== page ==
Campus meal plans are often much more convenient and much cheaper than buying your own groceries and cooking. It’s also connected right to your other college accounts, so you don’t have to worry about paying every time you eat. Explore the different levels of meal plans at your school to see which has the best value. Your tuition and fees come with much more than just a room to live and access to classes. With your student ID, you can also access gyms, huge libraries, discounted theaters, and more. Some stores even offer student discounts if you show them your ID card.
Financial aid can come in the form of loans, grants, or work-study programs. The first step in applying for financial aid is filling out the FAFSA form, the Free Application for Federal Student Aid, as close as possible to January 1st of the year you plan to enroll in school. FAFSA, online applications are available on StudentAid.gov; paper applications are available
at any college campus in the financial aid department. This information is used to calculate the all-important Expected Family Contribution (EFC), or the amount the students and/
or their families are expected to contribute toward the cost of their education.
Financial aid is based on financial need. While you may have a different idea about how much you need, in terms of school financing, financial need is the difference between your school’s cost of attendance (including living expenses) as calculated by your school, and your EFC. After your FAFSA is processed, the Department of Education will send you a Student Aid Report based on your FAFSA. The schools you are interested in will also receive a copy of those results, which they will use to prepare a financial aid package tailored to you.
While most financial aid comes through federal sources, the school you're attending may also offer what’s called “institutional” aid and can provide information on other financial aid programs available through the school. Be sure to arrange an early meeting with the financial aid office to find out what additional aid may be available to you.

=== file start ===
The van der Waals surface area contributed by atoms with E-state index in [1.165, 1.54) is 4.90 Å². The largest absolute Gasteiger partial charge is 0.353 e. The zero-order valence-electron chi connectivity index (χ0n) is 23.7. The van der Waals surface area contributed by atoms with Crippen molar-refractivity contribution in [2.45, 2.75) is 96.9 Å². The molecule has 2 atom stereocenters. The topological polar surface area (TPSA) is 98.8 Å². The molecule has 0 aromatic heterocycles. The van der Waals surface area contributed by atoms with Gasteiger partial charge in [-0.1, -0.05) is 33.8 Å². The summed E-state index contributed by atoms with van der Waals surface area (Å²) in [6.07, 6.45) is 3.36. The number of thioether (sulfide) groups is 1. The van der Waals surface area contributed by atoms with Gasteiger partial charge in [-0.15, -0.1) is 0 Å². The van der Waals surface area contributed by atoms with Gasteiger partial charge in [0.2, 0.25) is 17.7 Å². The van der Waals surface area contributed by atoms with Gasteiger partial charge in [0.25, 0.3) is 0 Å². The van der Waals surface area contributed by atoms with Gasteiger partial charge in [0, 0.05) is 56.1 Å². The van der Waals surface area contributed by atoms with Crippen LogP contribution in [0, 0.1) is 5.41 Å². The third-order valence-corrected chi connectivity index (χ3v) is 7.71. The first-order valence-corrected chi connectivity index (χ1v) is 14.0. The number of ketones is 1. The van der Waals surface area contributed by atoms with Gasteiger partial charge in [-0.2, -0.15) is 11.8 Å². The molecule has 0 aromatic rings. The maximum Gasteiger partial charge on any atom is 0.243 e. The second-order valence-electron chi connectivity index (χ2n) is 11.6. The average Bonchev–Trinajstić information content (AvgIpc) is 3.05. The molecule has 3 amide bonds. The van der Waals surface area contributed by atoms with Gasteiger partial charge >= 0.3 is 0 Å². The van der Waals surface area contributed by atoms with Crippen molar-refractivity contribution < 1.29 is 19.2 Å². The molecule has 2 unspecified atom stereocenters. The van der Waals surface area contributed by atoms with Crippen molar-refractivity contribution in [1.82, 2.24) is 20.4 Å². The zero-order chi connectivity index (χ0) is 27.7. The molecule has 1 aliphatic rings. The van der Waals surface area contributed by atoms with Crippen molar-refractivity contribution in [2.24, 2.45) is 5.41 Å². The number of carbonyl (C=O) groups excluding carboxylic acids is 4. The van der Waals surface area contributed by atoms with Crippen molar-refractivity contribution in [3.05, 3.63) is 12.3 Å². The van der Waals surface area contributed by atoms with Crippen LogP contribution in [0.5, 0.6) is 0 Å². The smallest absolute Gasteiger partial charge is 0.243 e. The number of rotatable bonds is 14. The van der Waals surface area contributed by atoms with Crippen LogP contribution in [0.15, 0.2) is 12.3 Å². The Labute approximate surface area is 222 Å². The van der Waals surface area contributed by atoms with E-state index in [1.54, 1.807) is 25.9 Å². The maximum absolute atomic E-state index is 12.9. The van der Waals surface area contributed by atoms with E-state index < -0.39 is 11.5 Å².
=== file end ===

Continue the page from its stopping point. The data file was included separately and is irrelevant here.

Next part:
Grants, like scholarships, do not have to be repaid. They mostly depend on a high level of financial need.
Federal Pell Grants
These grants are mostly for undergraduate students. The amount you receive depends on your level of need, expected family contribution (EFC), your school’s cost of attendance, whether you are a full-time or part-time student, and whether you will go to school for the full academic year. In the 2020-2021 school year, the maximum amount you could get was $6,345. You do not have to apply for Federal Pell Grants separately. You will automatically be considered when you fill out FAFSA.
Federal Supplemental Educational Opportunity Grants (FSEOG)
Only some schools participate in this grant program. You could get between $100 and $4,000 per year, but it depends on your level of need. These grants are usually reserved for students with the most need. The other aid you receive will also be factored into the equation. Like Federal Pell Grants, you don’t need to apply separately for FSEOGs. Your eligibility is determined by FAFSA.
Iraq and Afghanistan Service Grants
These grants are awarded to students whose parent or guardian was in the U.S. Armed Forces and died as a result of 9/11 or during service in Iraq or Afghanistan. You must also meet all Pell Grant requirements except eligibility based on EFC. Lastly, you must be 24 years old, and you must be enrolled at a college (part-time or full-time) at the time of your parent or guardian’s death.
Teacher Education Assistance for College and Higher Education (TEACH) Grants
A TEACH Grant can help you become a teacher and attain the education needed to teach in a high-need, low-income area. To get this grant, you must:
• Complete FAFSA
• Qualify for general student aid programs
• Be in a TEACH-Grant eligible program
• Be at a school that participates in the TEACH Grant Program